In Children’s Best Interests: Charting a Child-Sensitive Approach to U.S. Immigration Policy
76 Pages Posted: 16 Jul 2020
Date Written: July 2020
For over a century, the “best interests of the child” standard has served as the cornerstone of a robust legal architecture erected by every state in the U.S. to safeguard the well-being of children, regardless of their immigration status. At the state level, the principle guides decision-making regarding a child’s custody, placement, and other critical life issues, such as access to services. A global consensus, embodied in the UN Convention on the Rights of the Child (CRC), has also embraced the best interests standard as the fundamental framework to guide decision-making involving children. But while the best interests principle is firmly rooted in domestic and international law, the U.S. immigration context remains an anomaly. The Trump administration’s systematic assault on the rights of immigrant children has illustrated the consequences of rendering immigration policy blind to the unique needs, vulnerabilities, and capacities of children.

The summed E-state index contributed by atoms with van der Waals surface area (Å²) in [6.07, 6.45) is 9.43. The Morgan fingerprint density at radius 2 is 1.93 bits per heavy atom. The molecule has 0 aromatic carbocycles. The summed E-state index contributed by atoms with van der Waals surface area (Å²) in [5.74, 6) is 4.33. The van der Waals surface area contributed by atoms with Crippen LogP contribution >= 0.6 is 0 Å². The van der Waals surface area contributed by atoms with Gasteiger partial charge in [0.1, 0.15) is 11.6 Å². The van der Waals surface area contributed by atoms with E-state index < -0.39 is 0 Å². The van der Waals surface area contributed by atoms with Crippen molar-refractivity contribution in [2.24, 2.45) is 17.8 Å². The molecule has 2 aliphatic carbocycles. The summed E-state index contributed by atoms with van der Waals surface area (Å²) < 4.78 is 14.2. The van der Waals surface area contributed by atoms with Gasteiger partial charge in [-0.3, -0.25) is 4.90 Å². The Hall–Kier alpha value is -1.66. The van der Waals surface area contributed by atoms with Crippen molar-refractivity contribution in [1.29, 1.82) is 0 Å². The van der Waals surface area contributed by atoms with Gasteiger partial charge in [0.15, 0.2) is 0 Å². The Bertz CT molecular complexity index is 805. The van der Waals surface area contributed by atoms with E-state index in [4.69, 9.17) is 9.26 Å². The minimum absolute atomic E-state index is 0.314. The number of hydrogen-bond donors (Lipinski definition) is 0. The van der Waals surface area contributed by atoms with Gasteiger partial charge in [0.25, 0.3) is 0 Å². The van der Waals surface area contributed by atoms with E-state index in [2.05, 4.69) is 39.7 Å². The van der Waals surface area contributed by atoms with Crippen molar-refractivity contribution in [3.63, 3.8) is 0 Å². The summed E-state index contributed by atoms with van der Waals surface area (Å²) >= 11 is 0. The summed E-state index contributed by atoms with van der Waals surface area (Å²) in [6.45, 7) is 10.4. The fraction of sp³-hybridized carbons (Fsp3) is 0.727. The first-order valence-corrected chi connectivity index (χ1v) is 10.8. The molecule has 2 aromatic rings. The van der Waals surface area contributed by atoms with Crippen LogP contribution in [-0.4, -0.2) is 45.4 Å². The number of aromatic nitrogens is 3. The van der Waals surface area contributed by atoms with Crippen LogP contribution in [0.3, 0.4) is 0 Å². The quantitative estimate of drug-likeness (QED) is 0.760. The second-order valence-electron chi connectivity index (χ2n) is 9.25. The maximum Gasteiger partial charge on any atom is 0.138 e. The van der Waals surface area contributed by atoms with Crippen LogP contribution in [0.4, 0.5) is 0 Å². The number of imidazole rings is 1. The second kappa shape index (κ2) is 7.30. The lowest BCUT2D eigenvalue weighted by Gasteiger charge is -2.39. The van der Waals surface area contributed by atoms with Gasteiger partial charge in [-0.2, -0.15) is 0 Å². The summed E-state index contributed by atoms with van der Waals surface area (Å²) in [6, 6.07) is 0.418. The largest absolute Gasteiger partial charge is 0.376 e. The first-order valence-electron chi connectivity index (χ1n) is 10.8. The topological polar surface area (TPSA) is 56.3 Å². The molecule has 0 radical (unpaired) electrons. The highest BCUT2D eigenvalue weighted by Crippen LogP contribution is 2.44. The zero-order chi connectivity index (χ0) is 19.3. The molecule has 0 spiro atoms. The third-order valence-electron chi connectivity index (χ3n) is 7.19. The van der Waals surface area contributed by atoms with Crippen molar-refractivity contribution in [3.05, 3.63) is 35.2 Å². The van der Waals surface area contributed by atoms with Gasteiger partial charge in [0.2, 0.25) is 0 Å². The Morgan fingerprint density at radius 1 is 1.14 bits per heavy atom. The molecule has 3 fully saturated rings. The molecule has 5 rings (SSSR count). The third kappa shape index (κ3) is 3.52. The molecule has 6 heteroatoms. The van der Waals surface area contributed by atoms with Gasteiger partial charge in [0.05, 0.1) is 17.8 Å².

This report synthesizes and builds upon presentations from leading scholars, practitioners, and advocates at a two-day symposium hosted at American University in February 2020. Part I of the report takes an exploratory and critical look at the best interests paradigm and its application in a range of relevant contexts, reflecting on the standard’s strengths and shortcomings. Part II catalogues the Trump administration’s policies and their harm both to children’s well-being and to the integrity of the immigration process. Part III concludes with recommendations for infusing basic child welfare principles into decision-making involving immigrant children and offers suggestions for how stakeholders can incorporate the best of the best interests standard while charting an even better way forward.
Keywords: Asylum, Central America, Children, Convention on the Rights of the Child (CRC), Immigration, Refugees, Trump Administration, United Nations (UN), United States of America (USA)
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